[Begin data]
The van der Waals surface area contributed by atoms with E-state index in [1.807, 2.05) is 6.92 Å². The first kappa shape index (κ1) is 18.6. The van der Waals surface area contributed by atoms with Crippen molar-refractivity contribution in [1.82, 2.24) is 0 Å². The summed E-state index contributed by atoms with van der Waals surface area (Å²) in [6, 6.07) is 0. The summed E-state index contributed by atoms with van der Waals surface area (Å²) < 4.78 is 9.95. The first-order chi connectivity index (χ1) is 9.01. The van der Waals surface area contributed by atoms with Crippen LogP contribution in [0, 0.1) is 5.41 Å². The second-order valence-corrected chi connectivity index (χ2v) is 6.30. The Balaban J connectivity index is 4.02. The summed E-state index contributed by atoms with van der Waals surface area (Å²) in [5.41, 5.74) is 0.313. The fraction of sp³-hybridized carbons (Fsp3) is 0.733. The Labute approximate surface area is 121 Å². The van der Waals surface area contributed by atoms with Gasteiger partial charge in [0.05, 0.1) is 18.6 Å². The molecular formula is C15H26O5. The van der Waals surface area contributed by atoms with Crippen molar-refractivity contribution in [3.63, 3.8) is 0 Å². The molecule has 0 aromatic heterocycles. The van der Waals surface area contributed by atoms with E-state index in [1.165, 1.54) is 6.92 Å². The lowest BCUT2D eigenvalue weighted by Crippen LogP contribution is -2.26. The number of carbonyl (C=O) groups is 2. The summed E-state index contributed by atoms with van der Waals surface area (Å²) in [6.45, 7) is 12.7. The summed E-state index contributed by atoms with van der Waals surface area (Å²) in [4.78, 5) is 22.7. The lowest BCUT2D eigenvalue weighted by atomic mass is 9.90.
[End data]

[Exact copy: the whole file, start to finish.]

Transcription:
The van der Waals surface area contributed by atoms with E-state index in [1.807, 2.05) is 6.92 Å². The first kappa shape index (κ1) is 18.6. The van der Waals surface area contributed by atoms with Crippen molar-refractivity contribution in [1.82, 2.24) is 0 Å². The summed E-state index contributed by atoms with van der Waals surface area (Å²) in [6, 6.07) is 0. The summed E-state index contributed by atoms with van der Waals surface area (Å²) < 4.78 is 9.95. The first-order chi connectivity index (χ1) is 9.01. The van der Waals surface area contributed by atoms with Crippen LogP contribution in [0, 0.1) is 5.41 Å². The second-order valence-corrected chi connectivity index (χ2v) is 6.30. The Balaban J connectivity index is 4.02. The summed E-state index contributed by atoms with van der Waals surface area (Å²) in [5.41, 5.74) is 0.313. The fraction of sp³-hybridized carbons (Fsp3) is 0.733. The Labute approximate surface area is 121 Å². The van der Waals surface area contributed by atoms with Gasteiger partial charge in [0.05, 0.1) is 18.6 Å². The molecular formula is C15H26O5. The van der Waals surface area contributed by atoms with Crippen molar-refractivity contribution in [3.63, 3.8) is 0 Å². The molecule has 0 aromatic heterocycles. The van der Waals surface area contributed by atoms with E-state index in [1.165, 1.54) is 6.92 Å². The lowest BCUT2D eigenvalue weighted by Crippen LogP contribution is -2.26. The number of carbonyl (C=O) groups is 2. The summed E-state index contributed by atoms with van der Waals surface area (Å²) in [6.45, 7) is 12.7. The summed E-state index contributed by atoms with van der Waals surface area (Å²) in [4.78, 5) is 22.7. The lowest BCUT2D eigenvalue weighted by atomic mass is 9.90.